Mathematics Faculty Articles

Title

Consensus Models of Activity Landscapes with Multiple Chemical, Conformer, and Property Representations

Document Type

Article

Publication Date

5-24-2011

Publication Title

Journal of Chemical Information and Modeling

ISSN

1549-9596

Volume

51

Issue/No.

6

First Page

1259

Last Page

1270

Abstract

We report consensus Structure–Activity Similarity (SAS) maps that address the dependence of activity landscapes on molecular representation. As a case study, we characterized the activity landscape of 54 compounds with activities against human cathepsin B (hCatB), human cathepsin L (hCatL), and Trypanosoma brucei cathepsin B (TbCatB). Starting from an initial set of 28 descriptors we selected ten representations that capture different aspects of the chemical structures. These included four 2D (MACCS keys, GpiDAPH3, pairwise, and radial fingerprints) and six 3D (4p and piDAPH4 fingerprints with each including three conformers) representations. Multiple conformers are used for the first time in consensus activity landscape modeling. The results emphasize the feasibility of identifying consensus data points that are consistently formed in different reference spaces generated with several fingerprint models, including multiple 3D conformers. Consensus data points are not meant to eliminate data, disregarding, for example, “true” activity cliffs that are not identified by some molecular representations. Instead, consensus models are designed to prioritize the SAR analysis of activity cliffs and other consistent regions in the activity landscape that are captured by several molecular representations. Systematic description of the SARs of two targets give rise to the identification of pairs of compounds located in the same region of the activity landscape of hCatL and TbCatB suggesting similar mechanisms of action for the pairs involved. We also explored the relationship between property similarity and activity similarity and found that property similarities are suitable to characterize SARs. We also introduce the concept of structure–property-activity (SPA) similarity in SAR studies.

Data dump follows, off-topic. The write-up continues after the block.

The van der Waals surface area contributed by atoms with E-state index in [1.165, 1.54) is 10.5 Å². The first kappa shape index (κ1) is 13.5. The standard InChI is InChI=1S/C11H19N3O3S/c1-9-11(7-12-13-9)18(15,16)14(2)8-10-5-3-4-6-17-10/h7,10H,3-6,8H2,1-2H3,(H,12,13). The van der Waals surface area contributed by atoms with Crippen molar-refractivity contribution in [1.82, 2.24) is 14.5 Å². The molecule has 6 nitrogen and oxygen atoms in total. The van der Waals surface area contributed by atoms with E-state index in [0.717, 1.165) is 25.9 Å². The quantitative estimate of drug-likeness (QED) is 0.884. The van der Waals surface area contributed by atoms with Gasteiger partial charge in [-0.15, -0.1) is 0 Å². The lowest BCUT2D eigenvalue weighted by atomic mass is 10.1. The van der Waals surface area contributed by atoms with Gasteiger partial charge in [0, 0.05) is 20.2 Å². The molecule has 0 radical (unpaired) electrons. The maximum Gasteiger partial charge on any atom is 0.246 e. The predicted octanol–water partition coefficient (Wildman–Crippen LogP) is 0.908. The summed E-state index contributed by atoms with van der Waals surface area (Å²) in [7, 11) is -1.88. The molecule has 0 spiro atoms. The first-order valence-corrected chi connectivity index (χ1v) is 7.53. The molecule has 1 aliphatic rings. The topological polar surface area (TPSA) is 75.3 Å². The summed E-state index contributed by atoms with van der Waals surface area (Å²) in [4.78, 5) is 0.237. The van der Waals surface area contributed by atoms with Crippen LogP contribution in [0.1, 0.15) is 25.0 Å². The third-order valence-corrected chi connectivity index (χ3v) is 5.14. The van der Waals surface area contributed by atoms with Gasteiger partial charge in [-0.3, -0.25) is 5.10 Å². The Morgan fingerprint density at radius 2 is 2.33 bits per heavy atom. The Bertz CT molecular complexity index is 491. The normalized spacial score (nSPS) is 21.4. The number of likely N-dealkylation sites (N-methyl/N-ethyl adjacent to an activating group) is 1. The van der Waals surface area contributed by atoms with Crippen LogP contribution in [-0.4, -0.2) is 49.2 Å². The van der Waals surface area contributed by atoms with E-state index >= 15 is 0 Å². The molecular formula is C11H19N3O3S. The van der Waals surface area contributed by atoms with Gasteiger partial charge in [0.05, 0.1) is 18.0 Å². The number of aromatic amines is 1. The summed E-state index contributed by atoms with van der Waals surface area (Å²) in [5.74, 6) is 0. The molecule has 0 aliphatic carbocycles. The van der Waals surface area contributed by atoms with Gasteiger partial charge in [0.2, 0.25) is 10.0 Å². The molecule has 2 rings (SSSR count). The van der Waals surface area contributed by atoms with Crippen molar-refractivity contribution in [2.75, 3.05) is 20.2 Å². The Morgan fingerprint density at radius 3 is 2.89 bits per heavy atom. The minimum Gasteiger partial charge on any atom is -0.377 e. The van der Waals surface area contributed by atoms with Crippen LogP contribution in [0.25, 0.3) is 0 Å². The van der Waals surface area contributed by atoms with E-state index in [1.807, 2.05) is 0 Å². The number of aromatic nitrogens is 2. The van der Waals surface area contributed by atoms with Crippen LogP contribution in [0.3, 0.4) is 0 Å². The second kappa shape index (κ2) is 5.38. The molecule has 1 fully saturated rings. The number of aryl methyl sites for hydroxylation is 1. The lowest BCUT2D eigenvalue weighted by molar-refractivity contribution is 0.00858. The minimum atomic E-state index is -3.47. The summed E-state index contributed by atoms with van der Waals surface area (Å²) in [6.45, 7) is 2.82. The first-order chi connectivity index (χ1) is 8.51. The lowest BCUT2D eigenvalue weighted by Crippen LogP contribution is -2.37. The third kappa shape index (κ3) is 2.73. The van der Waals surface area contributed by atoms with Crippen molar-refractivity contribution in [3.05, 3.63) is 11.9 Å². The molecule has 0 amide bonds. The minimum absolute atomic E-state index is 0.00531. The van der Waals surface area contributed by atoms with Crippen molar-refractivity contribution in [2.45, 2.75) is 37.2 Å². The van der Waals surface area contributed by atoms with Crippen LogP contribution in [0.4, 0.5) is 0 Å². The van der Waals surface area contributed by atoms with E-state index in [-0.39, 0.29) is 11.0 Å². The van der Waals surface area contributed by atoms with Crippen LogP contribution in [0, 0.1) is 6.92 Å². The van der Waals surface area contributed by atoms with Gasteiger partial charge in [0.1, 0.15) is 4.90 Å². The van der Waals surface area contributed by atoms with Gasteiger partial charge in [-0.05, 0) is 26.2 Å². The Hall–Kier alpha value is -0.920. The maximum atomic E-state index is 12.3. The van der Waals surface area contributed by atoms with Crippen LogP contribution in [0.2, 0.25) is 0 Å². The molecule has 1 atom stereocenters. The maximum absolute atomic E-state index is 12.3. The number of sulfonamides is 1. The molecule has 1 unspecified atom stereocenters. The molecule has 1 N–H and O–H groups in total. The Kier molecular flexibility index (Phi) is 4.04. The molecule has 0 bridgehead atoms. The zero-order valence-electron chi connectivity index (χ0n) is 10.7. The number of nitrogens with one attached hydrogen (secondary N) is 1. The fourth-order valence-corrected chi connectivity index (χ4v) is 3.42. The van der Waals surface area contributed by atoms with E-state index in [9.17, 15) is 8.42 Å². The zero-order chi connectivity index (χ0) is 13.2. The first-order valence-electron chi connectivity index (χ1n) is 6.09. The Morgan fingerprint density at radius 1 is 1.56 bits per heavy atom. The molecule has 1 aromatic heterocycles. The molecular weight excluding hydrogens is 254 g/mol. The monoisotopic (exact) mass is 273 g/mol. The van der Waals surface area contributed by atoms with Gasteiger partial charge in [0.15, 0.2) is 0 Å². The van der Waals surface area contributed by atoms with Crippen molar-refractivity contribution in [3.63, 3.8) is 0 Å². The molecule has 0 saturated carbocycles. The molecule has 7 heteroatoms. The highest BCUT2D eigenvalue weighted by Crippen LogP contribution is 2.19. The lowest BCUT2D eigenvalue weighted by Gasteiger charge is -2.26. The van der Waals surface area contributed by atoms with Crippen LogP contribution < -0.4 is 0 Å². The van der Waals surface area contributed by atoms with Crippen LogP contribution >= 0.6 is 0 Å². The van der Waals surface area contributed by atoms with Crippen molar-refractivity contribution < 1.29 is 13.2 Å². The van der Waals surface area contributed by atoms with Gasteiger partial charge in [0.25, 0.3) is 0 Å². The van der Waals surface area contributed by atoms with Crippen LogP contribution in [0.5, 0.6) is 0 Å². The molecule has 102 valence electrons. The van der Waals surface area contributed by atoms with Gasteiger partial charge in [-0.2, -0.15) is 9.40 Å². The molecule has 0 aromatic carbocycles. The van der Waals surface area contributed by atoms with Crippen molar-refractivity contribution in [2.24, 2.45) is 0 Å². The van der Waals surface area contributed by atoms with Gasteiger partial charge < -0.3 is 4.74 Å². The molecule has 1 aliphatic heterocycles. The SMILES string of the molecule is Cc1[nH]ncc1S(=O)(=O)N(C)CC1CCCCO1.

Comments

Copyright © 2011 American Chemical Society

DOI

10.1021/ci200081k

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Peer Reviewed

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